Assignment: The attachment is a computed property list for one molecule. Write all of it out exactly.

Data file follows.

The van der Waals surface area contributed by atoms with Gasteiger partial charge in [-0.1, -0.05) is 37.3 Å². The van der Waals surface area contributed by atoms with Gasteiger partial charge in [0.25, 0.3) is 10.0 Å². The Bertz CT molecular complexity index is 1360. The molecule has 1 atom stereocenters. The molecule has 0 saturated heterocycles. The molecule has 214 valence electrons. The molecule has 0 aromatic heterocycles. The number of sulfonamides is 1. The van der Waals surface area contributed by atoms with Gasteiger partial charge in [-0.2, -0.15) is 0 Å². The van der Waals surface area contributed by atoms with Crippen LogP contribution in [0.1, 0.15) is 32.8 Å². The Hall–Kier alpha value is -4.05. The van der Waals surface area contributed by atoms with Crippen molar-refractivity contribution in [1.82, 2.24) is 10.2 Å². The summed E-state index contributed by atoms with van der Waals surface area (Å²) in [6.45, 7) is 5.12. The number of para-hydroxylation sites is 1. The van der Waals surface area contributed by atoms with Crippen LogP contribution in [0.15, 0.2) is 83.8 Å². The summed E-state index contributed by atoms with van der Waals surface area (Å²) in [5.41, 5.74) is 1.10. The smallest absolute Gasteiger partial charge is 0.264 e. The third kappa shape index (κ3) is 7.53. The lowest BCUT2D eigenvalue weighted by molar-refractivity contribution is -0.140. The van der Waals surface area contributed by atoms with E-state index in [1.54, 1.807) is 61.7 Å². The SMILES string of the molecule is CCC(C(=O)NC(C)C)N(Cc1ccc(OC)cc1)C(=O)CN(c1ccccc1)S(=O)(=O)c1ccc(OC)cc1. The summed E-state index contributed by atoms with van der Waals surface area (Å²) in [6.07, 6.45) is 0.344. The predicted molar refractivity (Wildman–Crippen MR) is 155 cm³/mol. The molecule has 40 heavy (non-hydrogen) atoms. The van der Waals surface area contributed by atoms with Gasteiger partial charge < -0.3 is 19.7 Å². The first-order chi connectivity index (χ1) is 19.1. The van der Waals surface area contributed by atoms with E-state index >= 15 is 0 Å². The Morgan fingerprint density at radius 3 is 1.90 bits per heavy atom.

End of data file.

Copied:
The van der Waals surface area contributed by atoms with Gasteiger partial charge in [-0.1, -0.05) is 37.3 Å². The van der Waals surface area contributed by atoms with Gasteiger partial charge in [0.25, 0.3) is 10.0 Å². The Bertz CT molecular complexity index is 1360. The molecule has 1 atom stereocenters. The molecule has 0 saturated heterocycles. The molecule has 214 valence electrons. The molecule has 0 aromatic heterocycles. The number of sulfonamides is 1. The van der Waals surface area contributed by atoms with Gasteiger partial charge in [-0.2, -0.15) is 0 Å². The van der Waals surface area contributed by atoms with Crippen LogP contribution in [0.1, 0.15) is 32.8 Å². The Hall–Kier alpha value is -4.05. The van der Waals surface area contributed by atoms with Crippen molar-refractivity contribution in [1.82, 2.24) is 10.2 Å². The summed E-state index contributed by atoms with van der Waals surface area (Å²) in [6.45, 7) is 5.12. The number of para-hydroxylation sites is 1. The van der Waals surface area contributed by atoms with Crippen LogP contribution in [0.15, 0.2) is 83.8 Å². The summed E-state index contributed by atoms with van der Waals surface area (Å²) in [5.41, 5.74) is 1.10. The smallest absolute Gasteiger partial charge is 0.264 e. The third kappa shape index (κ3) is 7.53. The lowest BCUT2D eigenvalue weighted by molar-refractivity contribution is -0.140. The van der Waals surface area contributed by atoms with E-state index in [1.54, 1.807) is 61.7 Å². The SMILES string of the molecule is CCC(C(=O)NC(C)C)N(Cc1ccc(OC)cc1)C(=O)CN(c1ccccc1)S(=O)(=O)c1ccc(OC)cc1. The summed E-state index contributed by atoms with van der Waals surface area (Å²) in [6.07, 6.45) is 0.344. The predicted molar refractivity (Wildman–Crippen MR) is 155 cm³/mol. The molecule has 40 heavy (non-hydrogen) atoms. The van der Waals surface area contributed by atoms with Gasteiger partial charge < -0.3 is 19.7 Å². The first-order chi connectivity index (χ1) is 19.1. The van der Waals surface area contributed by atoms with E-state index >= 15 is 0 Å². The Morgan fingerprint density at radius 3 is 1.90 bits per heavy atom.